Melissa Bell: Michelle, let's start with you. We all have been discussing a little bit off-camera how home has changed. It's now not just a place where you live, and it's also a place where you work, it's a place where you might school your children, it's a place where you might be filming a discussion [00:02:00] for Bank of America. Can you tell us a little bit about what home means to you in this new environment that we're all living in, and how we should be redefining our financial priorities?
Michelle Meyer: Sure. Thank you for having me. It's really nice to be here and to be able to talk with you all about how we think about housing, which is such an important part of everybody's life. So, yes, it's where you rest your head at night. It's where you build your family and your home, and it's a very personal [00:02:30] decision in terms of how people think about housing, whether to buy, whether to rent, to live in a city, to live in a suburb, an apartment, or a home, to live in a rural community. So there's so many personal elements, of course, that go into this.
And I think what's really interesting about the environment today is that some of those decisions have been switched very, very quickly as a result of the unprecedented times that we're in. So I've recently just saw some data from the United States Postal [00:03:00] Office that showed that in April, four times as many people forwarded their mail out of New York City. So that's just one anecdote that shows how people are changing these decisions around housing very, very quickly as conditions around them change.
Now also extremely importantly, housing is a very big investment. So if you do become a homeowner, it's going to obviously require a lot of finances, use a lot of your balance sheet, per se, in terms [00:03:30] of being able to afford the down payment, afford the current mortgage payments, and it's a big liability. Most people do take on a mortgage when they purchase a home, so that's going to be a big debt burden.
Now, you also have to think about it in terms of a place that you can store your wealth. Home prices typically do rise. Now, of course, we learned from the '08-'09 period where there was a big decline in home prices, but outside of that, in postwar history, for the most part, home prices do trend up, and if [00:04:00] you have the ability to be flexible in terms of how long you might stay in that property, then generally speaking, it's thought to be a really good way to diversify your investments and to build some wealth for the future.
Melissa Bell: Erin, what are you seeing in the market, and how are you seeing people react to their changing priorities around setting financial goals for themselves around their changing home goals?
Erin Lichy: So I'm seeing something very interesting and something I've never seen before. What I'm seeing is [00:04:30] people are sort of living in a more day-by-day basis. I mean, usually all my clients have plans. They know exactly where they're going to be. They know where they want to invest next year. They have these goals as opposed to now, where it's sort of like, let's see what happens next week. Let's see what happens with the school system. Let's see what happens with my job. I don't know if we're going to be able to open my office.
But with that, what's really happening is homes are becoming much more multifaceted. [00:05:00] And what I mean by that is there's a work-from-home environment. There's definitely a work-from-home component. So whether you're in an urban area or you've moved out... I'll start with the urban areas. What's happening is people are starting to say, "Okay, I really do need that extra bedroom because I'll probably be working from home." So then it's maybe they're renting a bigger apartment, as opposed to if a family's moved out of the city because of a situation with possible school closure. What we're seeing [00:05:30] is they need to make sure that there's enough space in that home for them to be able to work, and for the kids to be out of the house.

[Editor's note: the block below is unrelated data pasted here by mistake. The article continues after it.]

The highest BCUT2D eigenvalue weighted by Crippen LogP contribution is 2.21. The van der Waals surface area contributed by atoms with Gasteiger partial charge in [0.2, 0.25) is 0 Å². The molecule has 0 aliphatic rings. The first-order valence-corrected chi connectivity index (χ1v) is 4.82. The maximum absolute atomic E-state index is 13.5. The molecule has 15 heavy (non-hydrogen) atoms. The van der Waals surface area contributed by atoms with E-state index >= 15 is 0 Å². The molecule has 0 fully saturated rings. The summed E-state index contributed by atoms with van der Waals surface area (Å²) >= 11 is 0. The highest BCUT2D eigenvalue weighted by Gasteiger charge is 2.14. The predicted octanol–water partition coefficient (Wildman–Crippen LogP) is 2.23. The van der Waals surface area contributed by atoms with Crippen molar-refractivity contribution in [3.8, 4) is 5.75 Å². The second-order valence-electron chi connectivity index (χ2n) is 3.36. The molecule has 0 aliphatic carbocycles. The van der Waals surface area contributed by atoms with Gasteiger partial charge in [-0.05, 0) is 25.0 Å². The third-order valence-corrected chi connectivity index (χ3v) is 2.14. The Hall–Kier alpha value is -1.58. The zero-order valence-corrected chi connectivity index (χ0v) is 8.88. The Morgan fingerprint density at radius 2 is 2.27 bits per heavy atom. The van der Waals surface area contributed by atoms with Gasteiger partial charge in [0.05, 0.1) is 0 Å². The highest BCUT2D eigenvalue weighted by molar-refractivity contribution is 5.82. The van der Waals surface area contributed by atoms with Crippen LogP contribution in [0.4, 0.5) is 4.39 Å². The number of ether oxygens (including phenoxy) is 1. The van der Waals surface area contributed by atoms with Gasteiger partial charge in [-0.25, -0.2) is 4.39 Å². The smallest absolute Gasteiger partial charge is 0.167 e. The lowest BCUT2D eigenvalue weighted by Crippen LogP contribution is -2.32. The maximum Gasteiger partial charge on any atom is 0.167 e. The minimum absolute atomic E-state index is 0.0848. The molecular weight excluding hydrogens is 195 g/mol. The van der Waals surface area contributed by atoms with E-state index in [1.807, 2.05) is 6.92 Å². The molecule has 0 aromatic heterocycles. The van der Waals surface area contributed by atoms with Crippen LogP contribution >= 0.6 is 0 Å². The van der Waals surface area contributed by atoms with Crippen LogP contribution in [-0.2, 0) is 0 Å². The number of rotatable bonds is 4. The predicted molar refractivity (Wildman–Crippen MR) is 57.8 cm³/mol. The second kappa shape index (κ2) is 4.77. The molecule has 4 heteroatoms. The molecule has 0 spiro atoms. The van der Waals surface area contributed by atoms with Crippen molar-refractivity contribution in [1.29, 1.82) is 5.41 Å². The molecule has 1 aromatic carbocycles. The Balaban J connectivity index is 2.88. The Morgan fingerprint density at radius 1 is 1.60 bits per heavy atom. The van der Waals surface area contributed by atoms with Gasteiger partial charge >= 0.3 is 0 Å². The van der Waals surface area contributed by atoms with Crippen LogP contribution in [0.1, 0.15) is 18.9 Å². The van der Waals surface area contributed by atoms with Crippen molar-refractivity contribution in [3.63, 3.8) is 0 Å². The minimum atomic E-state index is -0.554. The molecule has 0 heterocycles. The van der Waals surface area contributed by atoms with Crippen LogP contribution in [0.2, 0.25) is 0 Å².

On the other hand, I also see a lot of people considering renovations right now. The reason for that being is A, they're going to be spending more time at home, and B, if it's an investment, if it's an investment property, this might be a really good time to renovate because you may not be getting what you would've expected to get in rental income or in a sale. [00:06:00] It's really not black and white. For probably the first time ever, there's so many different elements that are part of the decision process.
Melissa Bell: In a time of a lot of uncertainty, home can be one place that you can have some control over. So our next question is submitted by Adam in Indianapolis. Adam asks, "It seems like houses are selling at an all time high. Conversely, interest rates are at an all time low. How does a buyer balance the two in terms of decision making towards purchasing a home?" Erin, [00:06:30] what do you think? Is it worth waiting?
Erin Lichy: That's such a loaded question. I really think it depends. I would say that, of course, it's incredible that interest rates are so low, and it definitely, if it makes sense for the potential buyer, you should bite the bullet. But I will say that it really depends on what you're purchasing for, and what the reason is behind it. If this is a quick investment and the market is still high and it's not a fixer- [00:07:00] upper and you're just buying it with the hopes that in a year or two you'll be able to sell it for more, then I'd say hold off, because you're still paying a much higher amount if the market's really hot.
That being said, if you're buying something for longterm, you want to get into a 30-year fixed mortgage rate, and you know you're going to be there for at least 10 years, I'd say go for it. I think it's a great time. Especially if it's a neighborhood in an area [00:07:30] that is proven to increase in value and has been a successful area, then I would say go for it.